Event Report

Material Meetup KYOTO vol.03 Report

“Material Meetup KYOTO” is a gathering where manufacturers, craftsmen, creators and makers come together on the theme of “material”. At the Material Meetup KYOTO, people openly communicate across industry boundaries, from the perspectives of “design and technology” to “society and materials”.

Come and discover in person the unique characteristics and charm of materials which cannot be properly appreciated by browsing a material catalogue alone. A place where cross-sector collaboration and project seeds are planted simultaneously, a place with material at its core. This is Material Meetup KYOTO.

Material Meetup KYOTO vol.03 Theme: Aesthetics, materials, form- The gaze and design of ‘Conduct’

Materials themselves are things we take from nature. We transform them and eventually we give them back to nature. Then, nature takes over again.

Brigit Severin

Nature, transformation, material exploration: these were the keywords that wove together and set the tone of the Material Meetup. Where do we find classic, timeless beauty? What role does culture and history play in shaping our concepts of design? How can close material study alongside craftsmen by product designers encourage innovation? These questions and more were explored at the Material KYOTO Meetup, vol. 3. International and Japanese designers, manufacturers, creative hobbyists and FabCafe MTRL Kyoto fans congregated for a Sunday afternoon of deep conversation on the multifaceted theme of material.

Material Meetup KYOTO, vol. 3 Presenters

Birgit Severin & Guillaume Neu-Rinaudo
Studio B. Severin
Based in Berlin and run by the French-German duo, Guillaume Neu-Rinaudo and Birgit Severin, the Studio B. Severin stands for a conceptual, aesthetic and material-research driven design approach, aiming to bridge between craft, industry, object and user. In Kyoto, Birgit Severin and Guillaume Neu-Rinaudo look in the layered meaning of cleaning in Japanese society, for example how cleaning tools are used to develop a sense of living together. In addition to this, they are exploring the origin of this cleaning vision in religion, and finally focus on the manufacturing of traditional brushes and brooms. The project is taking a wide perspective now and one of the direction will be five pieces developed in collaboration with local craftsmen.

Kiyomi Suzuki
Né Un Design Studio
After joining Ishimaru in 2009, Kiyomi Suzuki’s  interest in carbon fiber, combined with her respect for Takao Ishimaru, the president of Ishimaru, led to a project that aimed to design an innovative and exciting carbon fiber product. Kiyomi Suzuki often visited the carbon fiber factory to interact with artisans and was impressed by their devotion to craftsmanship and meticulous material processing methods. After working on a number of life-size drawings, models and mock-ups, in 2009, her 100% carbon fiber Cherche Midi chair was born. Weighing only 960g, the chair has a light, strong yet flexible body, with a silvery surface that looks like it’s been dipped in pitch blackness.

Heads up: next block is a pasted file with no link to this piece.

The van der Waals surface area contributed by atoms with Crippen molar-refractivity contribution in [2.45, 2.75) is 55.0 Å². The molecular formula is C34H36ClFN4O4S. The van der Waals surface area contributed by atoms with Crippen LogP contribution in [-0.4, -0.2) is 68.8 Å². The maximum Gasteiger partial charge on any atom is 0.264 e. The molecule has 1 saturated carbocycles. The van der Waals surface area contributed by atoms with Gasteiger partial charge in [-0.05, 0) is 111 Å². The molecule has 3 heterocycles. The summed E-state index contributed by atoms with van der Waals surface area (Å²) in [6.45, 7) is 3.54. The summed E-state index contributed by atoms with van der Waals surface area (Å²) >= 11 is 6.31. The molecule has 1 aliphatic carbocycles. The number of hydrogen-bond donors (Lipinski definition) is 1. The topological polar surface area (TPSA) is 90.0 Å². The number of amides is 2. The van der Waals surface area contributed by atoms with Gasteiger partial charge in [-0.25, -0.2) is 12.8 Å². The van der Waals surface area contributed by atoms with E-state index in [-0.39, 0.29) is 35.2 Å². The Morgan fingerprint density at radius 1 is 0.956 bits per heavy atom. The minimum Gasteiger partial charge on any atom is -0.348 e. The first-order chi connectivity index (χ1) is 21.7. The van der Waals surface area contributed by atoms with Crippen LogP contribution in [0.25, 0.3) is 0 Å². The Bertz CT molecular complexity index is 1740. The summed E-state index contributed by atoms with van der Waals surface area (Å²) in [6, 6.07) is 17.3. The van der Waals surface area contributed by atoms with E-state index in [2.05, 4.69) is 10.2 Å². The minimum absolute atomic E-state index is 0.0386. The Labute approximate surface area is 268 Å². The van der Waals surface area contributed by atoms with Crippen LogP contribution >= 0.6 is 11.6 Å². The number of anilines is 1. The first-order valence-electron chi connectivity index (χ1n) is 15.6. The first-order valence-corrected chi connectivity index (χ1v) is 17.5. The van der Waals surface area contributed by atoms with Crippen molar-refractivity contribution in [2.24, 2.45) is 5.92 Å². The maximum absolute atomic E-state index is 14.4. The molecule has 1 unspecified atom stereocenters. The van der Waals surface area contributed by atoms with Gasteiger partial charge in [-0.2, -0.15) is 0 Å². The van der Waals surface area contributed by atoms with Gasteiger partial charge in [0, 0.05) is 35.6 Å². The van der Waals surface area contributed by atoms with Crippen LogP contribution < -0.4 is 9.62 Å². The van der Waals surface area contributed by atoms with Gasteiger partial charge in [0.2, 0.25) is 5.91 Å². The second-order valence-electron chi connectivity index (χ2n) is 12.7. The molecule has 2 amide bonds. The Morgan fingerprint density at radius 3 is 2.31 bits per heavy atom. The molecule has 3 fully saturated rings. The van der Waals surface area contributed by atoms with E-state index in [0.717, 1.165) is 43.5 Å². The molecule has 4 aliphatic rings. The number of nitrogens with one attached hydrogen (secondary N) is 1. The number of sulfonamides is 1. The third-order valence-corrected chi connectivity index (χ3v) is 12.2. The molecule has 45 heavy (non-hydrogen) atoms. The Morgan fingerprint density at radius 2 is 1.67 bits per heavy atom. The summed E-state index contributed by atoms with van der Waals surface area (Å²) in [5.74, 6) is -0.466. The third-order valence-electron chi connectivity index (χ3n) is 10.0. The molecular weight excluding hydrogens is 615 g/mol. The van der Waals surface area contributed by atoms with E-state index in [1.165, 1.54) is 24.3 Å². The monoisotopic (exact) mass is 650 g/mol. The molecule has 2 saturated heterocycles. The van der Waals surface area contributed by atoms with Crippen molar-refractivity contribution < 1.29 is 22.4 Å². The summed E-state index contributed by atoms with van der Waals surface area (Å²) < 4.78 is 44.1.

PRESENTATION I: Studio B. Severin
Materials: As surfaces, story-tellers, and cultural touch-points


Over time, materials, including surfaces themselves, serve as a medium to express stories of transformation via their interaction with the natural world. Interaction can include intentional and unintentional human contact, interaction with environmental elements (wind, rain, etc.), or other temporal interaction. Through a series of abstract photos of surfaces taken in Kyoto, Brigit introduced a cyclic theme of growth, maturity, and decay. Through these images of various walls made of wood and steel, audience members could see how culture can be expressed through the way we treat materials. For example, in Kyoto, the color and texture of the dark burned wood typically seen in Machiya, traditional wooden townhouses, can be viewed as an expression of Japanese people’s fundamental relationship with their material everyday life.

▼Studio B. Severin presentation, transformation of surfaces

Design Impressionism, Glass and Light